"If you like to provide them, and don't set the bally show on fire," he replied. "Anyhow, these two aren't supposed to notice anything even when the row gets louder. Then it drops and you are heard outside talking in whispers to the others—words of command and telling them to keep back half-a-mo, and so on. See?"

"Doubtless introducing a spoken charm and repeating the words of an incantation against omens, treachery, and other matters."

"Next a flap of the tent down on the floor is raised, and you reconnoitre, looking your very worst and holding a knife between your teeth and another in each hand. Wave a hand to your followers to keep back—or come on: it makes no difference. Then you crawl in on your stomach, give a terrific howl, and stab me in the back. That rolls me under the curtain, and so lets me out. The missus ups with the wood-chopper and stands before the cradle, while you yell and dance round with the knives. That ought to be made 'the moment' of the whole piece. The great thing is to make enough noise. If you can yell louder than the talking-machine outfit on the next pitch we ought to turn money away. While you are at it I start a fresh row outside—shouts, cheers, groans, words of command and a paper bag or two. Seeing that the game is up you make a rush at the old woman; she downs you with the chopper, turns the lamp up full, shakes out a Union Jack over the sleeping infant, and finally stands in her finest attitude with one hand pointing impressively upwards and the other contemptuously downwards just as Rule Britannia is played on the cornet outside and I appear at the door in a general's full uniform and let down the curtain."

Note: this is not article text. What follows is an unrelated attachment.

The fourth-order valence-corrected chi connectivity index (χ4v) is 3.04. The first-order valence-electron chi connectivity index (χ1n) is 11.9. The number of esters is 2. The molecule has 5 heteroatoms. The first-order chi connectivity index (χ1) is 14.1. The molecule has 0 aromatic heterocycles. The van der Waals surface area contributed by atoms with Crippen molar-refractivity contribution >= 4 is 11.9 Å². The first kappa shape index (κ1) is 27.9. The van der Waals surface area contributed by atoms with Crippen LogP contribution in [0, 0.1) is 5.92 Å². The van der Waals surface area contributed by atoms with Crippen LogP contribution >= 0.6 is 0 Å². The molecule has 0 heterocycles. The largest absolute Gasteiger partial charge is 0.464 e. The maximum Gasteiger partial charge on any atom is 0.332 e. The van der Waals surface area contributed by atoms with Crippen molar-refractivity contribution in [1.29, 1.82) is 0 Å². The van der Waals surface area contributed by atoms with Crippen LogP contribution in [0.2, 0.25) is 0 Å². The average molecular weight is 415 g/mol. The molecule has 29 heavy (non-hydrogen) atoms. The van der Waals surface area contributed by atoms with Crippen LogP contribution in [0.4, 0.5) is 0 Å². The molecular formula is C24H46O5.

For acting in the manner designated—as touching the noises both inside and out, the set dance with upraised knives, the casting to earth of himself, and being myself in turn vanquished by the aged female, with an added compact that from time to time I should be led by a chain and shown to the people from a raised platform—we agreed upon a daily reward of two pieces of silver, an adequacy of food, and a certain ambiguously-referred-to share of the gain. It need not be denied that with so favourable an opportunity of introducing passages from the Classics a much less sum would have been accepted, but having obtained this without a struggle, the one now recounting the facts raised the opportune suggestion of an inscribed placard, in order to fulfil the portent foreshadowed by William Greyson.

"Oh, we'll star you, never fear," assented the accommodating personage, and having by this time reached that spot upon the Heath where his Domestic Altar had been raised, we entered.

"All the most distinguished actors in this country take another name," he said reflectively, when he had drawn forth a parchment of praiseworthy dimensions and ink of three colours, "and though I have nothing to say against Kong Ho Tsin Cheng Quank Paik T'chun Li Yuen Nung for quiet unostentatious dignity, it doesn't have just the grip and shudder that we want. Now how does 'Fang' strike you?" and upon my courteous acquiescence that this indeed united within it those qualities which he required, he traced its characters in red ink upon a lavish scale.